Nanny State

Nanny State Social Media Mandates Are No Substitute for Effective Parenting

Throughout Republican-run Western states, lawmakers are passing legislation that treats adults as if they are children.


One of the basic tenets of American conservatism—at least it has been until the Make America Great Again movement has re-jiggered the Republican Party—is that individuals rather than government regulators are best suited to manage their own lives and raise their families. There's always been an authoritarian streak in social conservatism, but progressives have traditionally been the ones to promote what we call the Nanny State.

"Whether it is forcing restaurants in England to print calorie counts on menus or banning energy drinks for under-18s, the government is full of ideas about how to protect people from themselves," explained a 2018 BBC article. Although the term is of British origin, such policies are rampant throughout the United States and California in particular. One can think of any number of recent policies that fit the bill, but they all meddle in our lives to "help" or "uplift" us.

Most of these laws—from bans on single-use plastic bags and super-sized soft drinks to limits on trans-fats and e-cigarettes—accomplish little in terms of public health or the environment. There always are endless workarounds to render the edicts pointless. The Nanny State term is ideal, as we envision a hectoring nursemaid intent on depriving us of the simplest pleasures.

But now conservatives are giving leftists a run for the money. Throughout Republican-run Western states, lawmakers are passing legislation that treats adults as if they are children by mandating a variety of mostly pointless regulations in the name of protecting kids from pornography and other internet nastiness. Everyone wants to protect The Children, which makes it difficult to push back—even when such laws impose restrictions on everyone.

The latest frenzy started in Utah, which in 2021 passed a content-filter law that requires that all new cell phones and tablets sold or activated in the state be equipped with a filter that blocks "material that is harmful to minors," as reports note. Because the law is contingent on five other states approving similar measures, lawmakers in other like-minded states have followed suit. The bills vary somewhat, but ultimately they require some form of age verification to disable the filter.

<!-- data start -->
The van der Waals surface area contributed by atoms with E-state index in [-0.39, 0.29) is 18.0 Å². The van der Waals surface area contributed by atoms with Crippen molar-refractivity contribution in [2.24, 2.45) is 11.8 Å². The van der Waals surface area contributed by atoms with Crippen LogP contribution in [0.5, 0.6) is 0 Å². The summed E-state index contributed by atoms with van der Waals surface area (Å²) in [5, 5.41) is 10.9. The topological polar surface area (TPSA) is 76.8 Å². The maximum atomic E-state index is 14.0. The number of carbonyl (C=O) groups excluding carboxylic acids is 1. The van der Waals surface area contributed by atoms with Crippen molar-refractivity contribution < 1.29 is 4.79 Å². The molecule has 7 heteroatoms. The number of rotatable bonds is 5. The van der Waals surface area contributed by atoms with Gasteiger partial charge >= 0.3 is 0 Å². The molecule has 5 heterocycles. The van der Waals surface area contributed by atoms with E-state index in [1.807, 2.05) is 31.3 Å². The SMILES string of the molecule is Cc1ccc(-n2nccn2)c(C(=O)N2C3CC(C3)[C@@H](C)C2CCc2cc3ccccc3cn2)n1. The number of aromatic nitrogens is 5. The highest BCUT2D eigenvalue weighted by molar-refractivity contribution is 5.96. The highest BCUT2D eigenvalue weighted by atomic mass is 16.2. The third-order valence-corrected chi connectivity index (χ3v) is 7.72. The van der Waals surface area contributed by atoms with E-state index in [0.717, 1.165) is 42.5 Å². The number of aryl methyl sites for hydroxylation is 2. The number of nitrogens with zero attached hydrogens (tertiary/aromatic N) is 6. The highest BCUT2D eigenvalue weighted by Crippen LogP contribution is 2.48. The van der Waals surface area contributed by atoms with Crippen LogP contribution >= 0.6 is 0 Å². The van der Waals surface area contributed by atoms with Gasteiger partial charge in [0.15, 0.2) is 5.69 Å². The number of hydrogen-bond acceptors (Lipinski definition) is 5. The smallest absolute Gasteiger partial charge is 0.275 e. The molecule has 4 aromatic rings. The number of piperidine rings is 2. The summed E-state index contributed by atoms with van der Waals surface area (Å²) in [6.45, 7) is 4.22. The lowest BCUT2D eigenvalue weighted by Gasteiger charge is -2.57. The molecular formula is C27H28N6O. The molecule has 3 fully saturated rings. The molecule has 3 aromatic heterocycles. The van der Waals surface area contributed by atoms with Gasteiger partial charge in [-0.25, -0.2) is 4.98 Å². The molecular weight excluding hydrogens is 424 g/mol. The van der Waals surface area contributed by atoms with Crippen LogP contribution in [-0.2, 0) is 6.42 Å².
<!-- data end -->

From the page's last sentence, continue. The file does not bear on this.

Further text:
It's obviously hypocritical for supposedly free-market lawmakers to mandate meddlesome business regulations. Device manufacturers don't always know where their products will be sold or activated. Following the model of progressive California, these conservative legislatures are trying to use their muscle to create a de facto nationwide standard. But that's the least of the problems with these proposals, which raise constitutional and privacy concerns.

If they pass, these laws will certainly get tied up in the federal courts. Previous U.S. Supreme Court decisions have made it clear that legislatures must take the least intrusive approach to limiting public access to websites. By foisting content filters on every device, these efforts take a heavy-handed approach. Such laws, as the court found, presume that parents lack the ability to protect their children.

In fact, parents have a nearly endless array of tools. They simply need to enable the filters and voluntary verification processes that are currently offered. The Competitive Enterprise Institute lists dozens of filter blockers from social media companies, Internet Service Providers, gaming companies, web browsers, and operating systems, as well as standalone app controls.

As the free-speech group NetChoice argued in testimony against Utah's bill, such measures only provide a false sense of security, leading parents to believe their children are protected. Even the best filters are imperfect, so parents still need to be involved. The group also notes that it will stifle market innovation by imposing a one-size-fits-all standard.

There's also a serious slippery-slope argument. I can only imagine what lawmakers in California might propose if the courts uphold these laws. How about mandated filters to block supposed "climate-change denialism" or "hate speech"? Conservative nannies should be careful what they wish for, as they might get it ("good and hard" as H.L. Mencken said).

The bills require age verification, which is problematic. These requirements take two forms. Either users enter their own age or the site demands actual ID, such as a driver's license. Any 15-year-old can claim to be 47, so the former is toothless. The latter are burdensome for businesses and creepy for the rest of us. A case can be made for age verification for actual porn sites, but not for every app or website. Do you want to send more personal information to tech companies?

Compounding the silliness, device-filter bills only apply to cellphones and tablets. Kids could still easily access obscene materials on their laptops, desktops, and game consoles. Each child is different and these filters will end up filtering out legitimate information. I can only imagine the difficulties my daughter, who was actively involved in agriculture, would have had accessing information about animal breeding. Then again, we acted like parents—and didn't expect the government to be her nanny.

This column was first published in The Orange County Register.